17. 17. Bourges-Abella N, Geffre A, Moureaux E, Vincenti M, Braun JP, Trumel C. Hematologic reference intervals in cynomolgus (Macaca fascicularis) monkeys. J Med Primatol. 2014;43:1–10. pmid:24102586
  18. 18. Seekatz AM, Panda A, Rasko DA, Toapanta FR, Eloe-Fadrosh EA, Khan AQ et al. Differential response of the cynomolgus macaque gut microbiota to Shigella infection. PLoS One. 2013 Jun 5;8(6).
  19. 19. Krebs KC, Jin Z, Rudersdorf R, Hughes AL, O'Connor DH. Unusually high frequency MHC class I alleles in Mauritian origin cynomolgus macaques. J Immunol. 2005;175:5230–523. pmid:16210628
  20. 20. O'Connor SL, Blasky AJ, Pendley CJ, Becker EA, Wiseman RW, Karl JA et al. Comprehensive characterization of MHC class II haplotypes in Mauritian cynomolgus macaques. Immunogenetics. 2007;59:449–462. pmid:17384942
  21. 21. Wiseman RW, Wojcechowskyj JA, Greene JM, Blasky AJ, Gopon T, Soma T et al. Simian immunodeficiency virus SIVmac239 infection of major histocompatibility complex-identical cynomolgus macaques from Mauritius. J Virol. 2007;81:349–61. pmid:17035320
  22. 22. O'Connor S, Lhost JL, Becker EA, Detmer AM, Johmson RC, Macnair CE et al. MHC heterozygote advantage in simian immunodeficiency virus-infected Mauritian cynomolgus macaques. Sci Trans Med. 2010;2:22ra18.
  23. 23. Greene JM, Lhost JL, Burwitz BJ, Budde ML, Macnair CE, Weiker MK, Rakasz EG et al. Extralymphoid CD8+ T cells resident in tissues from simian immunodeficiency virus SIVmac239Δnef-vaccinated macaques suppress SIVmac239 replication ex vivo. J Virol. 2010;84(7):3362–3372. pmid:20089651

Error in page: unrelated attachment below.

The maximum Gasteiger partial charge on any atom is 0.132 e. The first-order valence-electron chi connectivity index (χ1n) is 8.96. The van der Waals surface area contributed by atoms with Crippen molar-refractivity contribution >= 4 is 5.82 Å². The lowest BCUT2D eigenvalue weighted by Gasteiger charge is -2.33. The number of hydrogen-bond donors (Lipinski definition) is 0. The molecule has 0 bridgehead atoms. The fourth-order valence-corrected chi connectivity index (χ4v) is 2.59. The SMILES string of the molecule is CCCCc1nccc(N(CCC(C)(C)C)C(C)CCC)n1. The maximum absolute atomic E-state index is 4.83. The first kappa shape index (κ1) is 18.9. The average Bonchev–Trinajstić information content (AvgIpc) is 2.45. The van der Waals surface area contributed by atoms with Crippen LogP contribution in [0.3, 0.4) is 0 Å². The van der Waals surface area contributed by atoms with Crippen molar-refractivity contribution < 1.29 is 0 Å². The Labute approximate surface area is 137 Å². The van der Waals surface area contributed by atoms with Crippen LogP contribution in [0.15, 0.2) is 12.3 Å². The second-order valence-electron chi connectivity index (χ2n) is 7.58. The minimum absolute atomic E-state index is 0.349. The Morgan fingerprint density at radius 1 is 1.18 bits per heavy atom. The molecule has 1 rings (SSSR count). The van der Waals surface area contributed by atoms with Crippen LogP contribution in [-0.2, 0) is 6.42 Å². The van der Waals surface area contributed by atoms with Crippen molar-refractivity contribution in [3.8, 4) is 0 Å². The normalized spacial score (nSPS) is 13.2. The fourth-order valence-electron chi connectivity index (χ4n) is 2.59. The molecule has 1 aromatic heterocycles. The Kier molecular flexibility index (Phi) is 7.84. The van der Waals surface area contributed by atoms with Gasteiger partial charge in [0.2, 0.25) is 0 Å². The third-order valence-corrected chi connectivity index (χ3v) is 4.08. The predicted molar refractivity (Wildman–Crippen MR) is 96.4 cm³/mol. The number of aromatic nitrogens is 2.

24. 24. Greene JM, Burwitz BJ, Blasky AJ, Mattila TL, Hong JJ, et al. Allogeneic lymphocytes persist and traffic in feral MHC-matched Mauritian cynomolgus macaques. PLoS ONE. 2008;3:e2384 pmid:18545705
  25. 25. Florese RH, Wiseman RW, Venzon D, Karl JA, Demberg T, Larsen K et al. Comparative study of Tat vaccine regimens in Mauritian cynomolgus and Indian rhesus macaques: influence of Mauritian MHC haplotypes on susceptibility/resistance to SHIV(89.6P) infection. Vaccine. 2008;26:3312–3321. pmid:18486283
  26. 26. Mee ET, Berry N, Ham C, Sauermann U, Maggiorella MT, Martinan F et al. Mhc haplotype H6 is associated with sustained control of SIVmac251 infection in Mauritian cynomolgus macaques. Immunogenetics. 2009;61:327–339. pmid:19337730
  27. 27. Mee ET, Berry N, Ham C, Aubertin A, Lines J, Hall J et al. Mhc haplotype M3 is associated with early control of SHIVsbg infection in Mauritian cynomolgus macaques. Tissue Antigens. 2010;76:223–229. pmid:20403147
  28. 28. Mee ET, Badhan A, Karl JA, Wiseman RW, Cutler K, Knapp LA, et al. MHC haplotype frequencies in a UK breeding colony of Mauritian cynomolgus macaques mirror those found in a distinct population from the same geographic origin. J Med Primatol. 2009 Feb;38(1):1–14. pmid:19018947